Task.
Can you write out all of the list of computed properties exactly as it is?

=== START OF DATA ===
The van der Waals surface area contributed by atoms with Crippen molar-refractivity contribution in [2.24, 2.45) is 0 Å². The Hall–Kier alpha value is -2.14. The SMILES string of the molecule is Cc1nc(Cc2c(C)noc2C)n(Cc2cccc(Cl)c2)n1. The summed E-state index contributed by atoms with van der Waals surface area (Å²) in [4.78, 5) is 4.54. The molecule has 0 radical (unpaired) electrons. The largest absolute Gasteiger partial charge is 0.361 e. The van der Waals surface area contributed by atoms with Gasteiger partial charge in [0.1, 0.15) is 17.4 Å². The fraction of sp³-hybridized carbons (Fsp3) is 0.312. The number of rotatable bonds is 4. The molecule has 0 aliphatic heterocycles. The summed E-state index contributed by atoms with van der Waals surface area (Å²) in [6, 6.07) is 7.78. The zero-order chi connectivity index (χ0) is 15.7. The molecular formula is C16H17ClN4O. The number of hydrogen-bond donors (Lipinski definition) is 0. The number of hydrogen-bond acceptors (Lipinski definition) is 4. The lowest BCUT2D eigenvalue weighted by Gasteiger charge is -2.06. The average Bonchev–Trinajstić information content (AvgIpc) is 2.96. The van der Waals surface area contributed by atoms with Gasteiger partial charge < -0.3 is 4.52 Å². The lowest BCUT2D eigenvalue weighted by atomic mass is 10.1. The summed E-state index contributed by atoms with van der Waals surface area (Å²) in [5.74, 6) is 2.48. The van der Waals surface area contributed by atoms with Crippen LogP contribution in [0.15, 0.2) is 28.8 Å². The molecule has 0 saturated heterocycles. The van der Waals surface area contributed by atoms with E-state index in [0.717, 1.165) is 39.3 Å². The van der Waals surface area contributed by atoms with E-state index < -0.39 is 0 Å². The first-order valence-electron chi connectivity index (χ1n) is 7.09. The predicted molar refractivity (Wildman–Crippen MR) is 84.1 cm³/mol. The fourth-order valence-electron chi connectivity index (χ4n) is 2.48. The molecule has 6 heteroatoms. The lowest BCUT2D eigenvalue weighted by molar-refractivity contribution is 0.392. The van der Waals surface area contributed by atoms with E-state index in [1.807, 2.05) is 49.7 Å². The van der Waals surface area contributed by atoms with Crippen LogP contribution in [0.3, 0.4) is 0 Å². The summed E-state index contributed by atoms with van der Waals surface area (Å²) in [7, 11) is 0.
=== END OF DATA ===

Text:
The van der Waals surface area contributed by atoms with Crippen molar-refractivity contribution in [2.24, 2.45) is 0 Å². The Hall–Kier alpha value is -2.14. The SMILES string of the molecule is Cc1nc(Cc2c(C)noc2C)n(Cc2cccc(Cl)c2)n1. The summed E-state index contributed by atoms with van der Waals surface area (Å²) in [4.78, 5) is 4.54. The molecule has 0 radical (unpaired) electrons. The largest absolute Gasteiger partial charge is 0.361 e. The van der Waals surface area contributed by atoms with Gasteiger partial charge in [0.1, 0.15) is 17.4 Å². The fraction of sp³-hybridized carbons (Fsp3) is 0.312. The number of rotatable bonds is 4. The molecule has 0 aliphatic heterocycles. The summed E-state index contributed by atoms with van der Waals surface area (Å²) in [6, 6.07) is 7.78. The zero-order chi connectivity index (χ0) is 15.7. The molecular formula is C16H17ClN4O. The number of hydrogen-bond donors (Lipinski definition) is 0. The number of hydrogen-bond acceptors (Lipinski definition) is 4. The lowest BCUT2D eigenvalue weighted by Gasteiger charge is -2.06. The average Bonchev–Trinajstić information content (AvgIpc) is 2.96. The van der Waals surface area contributed by atoms with Gasteiger partial charge < -0.3 is 4.52 Å². The lowest BCUT2D eigenvalue weighted by atomic mass is 10.1. The summed E-state index contributed by atoms with van der Waals surface area (Å²) in [5.74, 6) is 2.48. The van der Waals surface area contributed by atoms with Crippen LogP contribution in [0.15, 0.2) is 28.8 Å². The molecule has 0 saturated heterocycles. The van der Waals surface area contributed by atoms with E-state index in [0.717, 1.165) is 39.3 Å². The van der Waals surface area contributed by atoms with E-state index < -0.39 is 0 Å². The first-order valence-electron chi connectivity index (χ1n) is 7.09. The predicted molar refractivity (Wildman–Crippen MR) is 84.1 cm³/mol. The fourth-order valence-electron chi connectivity index (χ4n) is 2.48. The molecule has 6 heteroatoms. The lowest BCUT2D eigenvalue weighted by molar-refractivity contribution is 0.392. The van der Waals surface area contributed by atoms with E-state index in [1.807, 2.05) is 49.7 Å². The van der Waals surface area contributed by atoms with Crippen LogP contribution in [0.3, 0.4) is 0 Å². The summed E-state index contributed by atoms with van der Waals surface area (Å²) in [7, 11) is 0.